ery efforts, officials said. Winston Brown, dean of admissions for Xavier, said he expects this year’s freshman class to be 46 percent larger than the incoming class of 475 students in fall 2006. Brown said bouncing back from the freshman enrollment rut will be the key to getting student enrollment back to the university’s expectations. Brown said he expects enrollment numbers to reach the pre-Katrina incoming freshman level of 950 students within the next two school years. “The increase is a gradual thing before people gain more confidence in the area,” Brown said. “All the things college students need have been restored and are here in the area.” Clem said she misses Xavier’s close teacher-student connection. “At small colleges, the teachers give you more attention,” Clem said. “But at big schools like LSU, you have to be more independent.” But Clem said she stayed here for that same reason. “I’m away from home but not too far,” Clem said. “I felt that being away from home has brought me closer to my family. When I go home, I am excited to see them. But I still have my freedom and indepen-

Dillard University, which is located in the heavily-devastated Gentilly area of New Orleans, seemed far down the list of schools to successfully recover after nearly every building on its campus flooded during the hurricane. The Hilton New Orleans Riverside was the university’s temporary classroom and administrative home during its recovery process. But Karen Celestan, Dillard’s director of University Communications, said alumni, community and nationwide support have helped the campus restore 60 percent of its facilities and raise student enrollment to 2,100 - 52 percent of what it was prior to Katrina. Celestan said parents still have reservations about sending their kids back to Dillard but said it has not overshadowed recovery efforts. “We were not sure that the university was going to come back,” Celestan said. “But people did not want to see Dillard go away.” Community college students were not exempt from the effects of the hurricane either. Delgado Community College located in the City Park area -- 90 percent of the area was under eight feet of water -- had 70 percent of its facilities rendered useless after Katrina flooded its campus. But Molly Jahncke, Delgado’s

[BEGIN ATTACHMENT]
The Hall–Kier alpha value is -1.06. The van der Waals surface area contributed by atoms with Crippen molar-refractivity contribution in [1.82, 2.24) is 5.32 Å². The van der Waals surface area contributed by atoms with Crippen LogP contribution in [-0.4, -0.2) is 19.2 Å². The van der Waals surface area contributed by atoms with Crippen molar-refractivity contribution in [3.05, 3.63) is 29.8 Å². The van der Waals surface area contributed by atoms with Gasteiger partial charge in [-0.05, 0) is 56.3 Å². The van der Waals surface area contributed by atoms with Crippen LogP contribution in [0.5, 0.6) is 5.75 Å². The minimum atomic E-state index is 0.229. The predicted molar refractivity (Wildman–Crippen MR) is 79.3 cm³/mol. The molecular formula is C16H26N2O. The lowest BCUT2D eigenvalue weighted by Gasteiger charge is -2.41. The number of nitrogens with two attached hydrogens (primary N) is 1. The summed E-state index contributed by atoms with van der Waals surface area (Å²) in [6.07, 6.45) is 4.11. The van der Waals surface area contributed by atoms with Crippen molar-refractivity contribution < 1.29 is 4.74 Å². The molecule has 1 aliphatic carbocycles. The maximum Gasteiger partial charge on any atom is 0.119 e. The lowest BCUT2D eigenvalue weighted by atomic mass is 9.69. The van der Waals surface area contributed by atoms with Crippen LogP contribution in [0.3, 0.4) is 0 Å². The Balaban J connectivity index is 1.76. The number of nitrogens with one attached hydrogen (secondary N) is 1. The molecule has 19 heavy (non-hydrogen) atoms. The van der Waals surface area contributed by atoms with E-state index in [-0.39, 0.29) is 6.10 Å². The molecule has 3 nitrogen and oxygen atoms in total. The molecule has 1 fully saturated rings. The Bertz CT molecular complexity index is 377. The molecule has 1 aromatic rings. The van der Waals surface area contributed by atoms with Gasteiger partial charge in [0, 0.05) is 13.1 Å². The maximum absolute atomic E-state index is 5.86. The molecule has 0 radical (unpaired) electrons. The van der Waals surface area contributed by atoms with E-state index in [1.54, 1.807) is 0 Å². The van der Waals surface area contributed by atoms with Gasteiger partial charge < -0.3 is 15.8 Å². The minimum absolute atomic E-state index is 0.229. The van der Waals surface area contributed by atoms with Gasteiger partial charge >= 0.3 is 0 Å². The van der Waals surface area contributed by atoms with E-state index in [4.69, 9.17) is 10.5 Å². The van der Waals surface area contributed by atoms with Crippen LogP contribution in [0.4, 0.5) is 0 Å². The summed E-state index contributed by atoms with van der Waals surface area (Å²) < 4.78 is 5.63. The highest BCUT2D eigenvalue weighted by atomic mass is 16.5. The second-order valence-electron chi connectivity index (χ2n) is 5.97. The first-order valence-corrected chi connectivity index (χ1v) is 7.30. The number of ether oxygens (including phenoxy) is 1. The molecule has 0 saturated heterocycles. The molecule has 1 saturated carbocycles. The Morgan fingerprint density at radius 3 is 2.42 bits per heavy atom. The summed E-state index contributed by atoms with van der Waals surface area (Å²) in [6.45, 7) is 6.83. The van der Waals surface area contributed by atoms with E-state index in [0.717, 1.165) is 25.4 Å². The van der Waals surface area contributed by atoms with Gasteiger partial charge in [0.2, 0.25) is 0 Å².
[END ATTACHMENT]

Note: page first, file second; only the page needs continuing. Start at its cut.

associate director for public relations, said enrollment is growing faster than school officials expected. More than 8,000 students -- 65 percent -- have returned to the campus, Jahncke said. Many of Delgado’s buildings are still not repaired. Jahncke said the college is having to keep pace with the steady growth by making extra classroom and administrative space for the returning students. “We are using our space well,” Jahncke said. “But some of our classes are being held in trailers until we restore the rest of our buildings.” Clem said she remembers few people returning to Xavier when it reopened. She said she is not sure what school she would choose if she had to make a decision again. “Both of the schools are a giveand-take situation,” Clem said. “But I am doing well here. It is a good feeling when I overcome difficult situations.” Celestan said she expects Dillard to take on the same recovery pace of the city -- at least three to five years. “Rebuilding is a slow and steady process,” Celestan said. “You gain small successes, and you build on those successes.”

most difficult to keep track of and, therefore, the most difficult to help. In White’s situation, the Vet Center hired him and provided assistance in readjusting to life at home. As part of the reserves, which are controlled by region, troops may be offered some assistance. “I definitely had a positive experience. I don’t think anything better could have been done for me,” Ravizzoli said. The National Guard, which is managed by state, generally provides the most care for their veterans, White said. Connecticut recently adopted the M.O.U., or Memorandum of Understanding, which holds that veterans returning to the state are

required to see counselors such as White. Ravizzoli said that White, his counselor at the time, was upfront and honest with him when he returned home. “We were part of a pilot program where one of the requirements was to talk to people like Jay. And right from the beginning, he told us that we’d be messed up for a while,” Ravizzoli said. White offered advice to those in the audience who would like to help a veteran in need. “Know where [the vet centers] are; know the phone numbers,” White said. “The best thing you can do is educate yourself.”

Veterans Speak

President Miller

Continued from page 1

Continued from page 1